This upcoming election is no exception. The former representative of the People Power Party, Jun-seok Andy Lee, recently proposed mandatory military service for new female public servants. This was viewed as a “radical” proposal and not likely to meaningfully deal with the issue of fairness between genders. Yoon has previously pledged to help his party by specifically seeking to win the votes of “males in their 20s.” Such comments only hope to stir the pot and draw public attention toward the candidate or slander the opposition’s response.   

Finally, it is questionable whether the voices of the younger generation are being appropriately conveyed. Most politicians belong to older generations (40-60s), and for those younger ones that have been able to gain entry into the political halls of power, their platforms have been subsumed by party politics. Some have been made into more symbolic figures to demonstrate the party’s approach to reform and innovation. In the last legislative elections the proportion of Gen MZ voters stood at 31.4 percent. Yet this number is considerable compared to young members of the National Assembly, which stands currently at only 4.3 percent, the lowest among all OECD countries 

As these numbers demonstrate, prospects for this election are not favourable for those who wish for more young representatives. As of the 12 January, only four candidates are in their 20s. Candidates in the 30s are seeking 40 seats across 253 constituencies – only 4.2 percent. Meanwhile, the 86 Generation politicians at the National Assembly sit at around 58 percent, up significantly from 20 percent in the legislative election 2004. Many professionals, even the head of the emergency measure committee of the People Power Party, Han Dong-hoon, have remarked upon what has become an embedded political cartel within the National Assembly, composed of predominantly “86 Generation” politicians, who are reluctant to step down.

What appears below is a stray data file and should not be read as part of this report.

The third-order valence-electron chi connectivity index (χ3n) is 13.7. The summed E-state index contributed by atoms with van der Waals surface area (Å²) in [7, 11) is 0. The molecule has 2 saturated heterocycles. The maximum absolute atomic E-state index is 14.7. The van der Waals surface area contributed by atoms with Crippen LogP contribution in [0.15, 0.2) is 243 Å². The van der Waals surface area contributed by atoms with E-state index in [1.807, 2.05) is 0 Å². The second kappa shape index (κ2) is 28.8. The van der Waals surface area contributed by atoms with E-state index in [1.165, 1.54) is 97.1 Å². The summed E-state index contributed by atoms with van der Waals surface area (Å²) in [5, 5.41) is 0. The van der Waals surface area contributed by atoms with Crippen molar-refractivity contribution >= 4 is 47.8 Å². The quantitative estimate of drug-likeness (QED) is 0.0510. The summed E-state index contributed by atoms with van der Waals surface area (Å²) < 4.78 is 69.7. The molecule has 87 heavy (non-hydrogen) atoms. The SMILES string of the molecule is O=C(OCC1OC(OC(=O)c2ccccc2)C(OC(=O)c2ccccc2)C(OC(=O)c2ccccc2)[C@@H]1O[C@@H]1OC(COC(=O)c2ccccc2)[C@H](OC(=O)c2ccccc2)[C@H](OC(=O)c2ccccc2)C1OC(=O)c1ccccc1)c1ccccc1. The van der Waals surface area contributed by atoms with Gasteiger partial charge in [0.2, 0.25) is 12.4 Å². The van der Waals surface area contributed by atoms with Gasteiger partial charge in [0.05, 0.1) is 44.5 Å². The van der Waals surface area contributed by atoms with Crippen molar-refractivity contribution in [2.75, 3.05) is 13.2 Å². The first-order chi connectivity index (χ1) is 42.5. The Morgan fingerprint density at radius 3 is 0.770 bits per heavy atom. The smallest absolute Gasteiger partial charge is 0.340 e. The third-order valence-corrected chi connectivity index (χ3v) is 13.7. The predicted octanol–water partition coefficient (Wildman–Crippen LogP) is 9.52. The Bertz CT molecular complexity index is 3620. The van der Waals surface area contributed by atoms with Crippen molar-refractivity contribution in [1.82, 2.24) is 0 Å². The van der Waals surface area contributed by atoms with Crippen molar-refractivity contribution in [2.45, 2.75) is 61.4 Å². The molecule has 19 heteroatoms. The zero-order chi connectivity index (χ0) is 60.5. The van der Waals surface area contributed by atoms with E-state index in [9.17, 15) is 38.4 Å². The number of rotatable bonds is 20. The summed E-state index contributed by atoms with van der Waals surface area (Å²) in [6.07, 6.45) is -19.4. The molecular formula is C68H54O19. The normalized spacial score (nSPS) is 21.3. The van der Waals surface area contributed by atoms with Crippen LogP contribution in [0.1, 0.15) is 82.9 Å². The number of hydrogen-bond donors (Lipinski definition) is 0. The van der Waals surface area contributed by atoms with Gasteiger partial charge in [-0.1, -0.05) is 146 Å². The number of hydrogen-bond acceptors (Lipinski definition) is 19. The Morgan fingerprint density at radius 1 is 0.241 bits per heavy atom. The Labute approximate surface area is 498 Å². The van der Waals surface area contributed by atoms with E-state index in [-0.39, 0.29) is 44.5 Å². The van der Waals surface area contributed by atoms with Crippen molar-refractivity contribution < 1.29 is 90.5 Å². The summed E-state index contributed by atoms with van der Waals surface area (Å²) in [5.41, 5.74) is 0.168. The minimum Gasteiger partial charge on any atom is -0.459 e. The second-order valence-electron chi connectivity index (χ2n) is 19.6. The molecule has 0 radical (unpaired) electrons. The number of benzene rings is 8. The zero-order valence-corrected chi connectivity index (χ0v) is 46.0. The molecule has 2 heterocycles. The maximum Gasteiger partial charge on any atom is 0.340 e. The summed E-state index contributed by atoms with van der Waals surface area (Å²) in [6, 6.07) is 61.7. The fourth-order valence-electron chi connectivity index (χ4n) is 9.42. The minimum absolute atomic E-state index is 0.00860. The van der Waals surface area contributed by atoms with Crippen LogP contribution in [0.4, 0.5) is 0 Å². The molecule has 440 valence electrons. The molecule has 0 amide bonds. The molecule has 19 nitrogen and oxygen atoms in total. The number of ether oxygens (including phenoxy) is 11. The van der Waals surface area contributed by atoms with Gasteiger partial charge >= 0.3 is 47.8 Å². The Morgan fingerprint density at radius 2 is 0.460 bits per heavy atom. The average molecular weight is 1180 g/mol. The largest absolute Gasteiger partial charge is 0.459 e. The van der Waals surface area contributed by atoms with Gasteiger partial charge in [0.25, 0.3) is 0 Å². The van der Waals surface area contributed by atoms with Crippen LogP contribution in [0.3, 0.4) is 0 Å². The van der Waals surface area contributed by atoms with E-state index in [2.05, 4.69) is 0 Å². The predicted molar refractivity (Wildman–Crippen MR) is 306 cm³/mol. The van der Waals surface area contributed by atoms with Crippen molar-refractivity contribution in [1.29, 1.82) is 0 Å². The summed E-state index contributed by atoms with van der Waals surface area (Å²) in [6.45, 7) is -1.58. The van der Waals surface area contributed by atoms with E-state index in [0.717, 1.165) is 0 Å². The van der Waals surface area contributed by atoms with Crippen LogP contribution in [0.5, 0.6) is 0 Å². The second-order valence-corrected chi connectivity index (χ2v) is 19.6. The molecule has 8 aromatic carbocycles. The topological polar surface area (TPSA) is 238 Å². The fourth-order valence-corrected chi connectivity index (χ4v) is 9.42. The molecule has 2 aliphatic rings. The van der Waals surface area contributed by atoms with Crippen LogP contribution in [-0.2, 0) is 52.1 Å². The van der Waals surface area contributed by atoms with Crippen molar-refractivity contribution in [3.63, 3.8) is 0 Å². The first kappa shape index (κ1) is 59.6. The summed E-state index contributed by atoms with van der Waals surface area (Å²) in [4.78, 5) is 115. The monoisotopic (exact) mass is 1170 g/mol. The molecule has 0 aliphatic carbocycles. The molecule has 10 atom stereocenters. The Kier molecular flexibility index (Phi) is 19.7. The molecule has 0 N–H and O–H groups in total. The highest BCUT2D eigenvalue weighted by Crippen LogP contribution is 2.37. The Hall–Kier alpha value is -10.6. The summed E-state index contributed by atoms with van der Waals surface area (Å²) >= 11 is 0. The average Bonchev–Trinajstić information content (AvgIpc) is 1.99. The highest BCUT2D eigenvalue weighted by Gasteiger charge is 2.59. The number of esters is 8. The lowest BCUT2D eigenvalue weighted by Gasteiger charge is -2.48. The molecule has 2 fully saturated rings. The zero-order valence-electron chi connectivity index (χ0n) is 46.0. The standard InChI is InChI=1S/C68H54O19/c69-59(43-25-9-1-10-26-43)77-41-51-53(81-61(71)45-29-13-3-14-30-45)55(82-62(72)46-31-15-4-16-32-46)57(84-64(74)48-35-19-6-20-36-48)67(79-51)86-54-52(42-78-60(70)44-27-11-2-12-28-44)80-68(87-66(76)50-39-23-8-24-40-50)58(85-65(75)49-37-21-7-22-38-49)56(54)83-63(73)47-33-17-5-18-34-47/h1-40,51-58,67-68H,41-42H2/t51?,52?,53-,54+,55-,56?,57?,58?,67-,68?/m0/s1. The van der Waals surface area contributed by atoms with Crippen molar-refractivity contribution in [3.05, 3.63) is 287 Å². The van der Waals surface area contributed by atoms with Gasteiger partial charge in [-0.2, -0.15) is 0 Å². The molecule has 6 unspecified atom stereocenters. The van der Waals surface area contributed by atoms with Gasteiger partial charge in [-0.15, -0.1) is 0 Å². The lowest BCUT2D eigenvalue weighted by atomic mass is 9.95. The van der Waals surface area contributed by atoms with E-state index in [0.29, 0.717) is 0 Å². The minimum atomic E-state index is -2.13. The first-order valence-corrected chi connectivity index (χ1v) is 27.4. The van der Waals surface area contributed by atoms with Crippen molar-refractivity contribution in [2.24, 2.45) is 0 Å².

Meanwhile, to avoid being considered superficially “youth-friendly,” political parties have advertised youth policies to win votes among Gen MZ. These include supporting a system for fostering and educating children, youth jobs guarantees, and improved youth housing policies. Yet, due to the issue of not having enough people to stand for youth politics, the need for recognition of Gen MZ in the political agenda usually becomes expendable during the elections.  

In sum, the April election will decide the number of members of the National Assembly who will support Yoon’s government for the remaining two years. But there is more. In the long term, it will be only the first election to show which party wins the non-partisan Generation MZ. The direction of the election will vary depending on how effective the message is and how attractive the policies are. The MZ generation is unique in that their political party preferences are not defined by historical events, especially those that have been so influential to the group identities of older generations. Their interests are diverse, and they respond more to policies that correspond well with their personal values.  

Hannah Heewon Seo is a student at the Australian National University and an intern at the Australian Institute of International Affairs. Her whose research focuses on politics and international relations in the Asia-Pacific region, the impact of Chaebols, business conglomerates, and their policies in reducing carbon footprints in South Korea, and foreign labour policy reform in Japan.  

This article is published under a Creative Commons License and may be republished with attribution.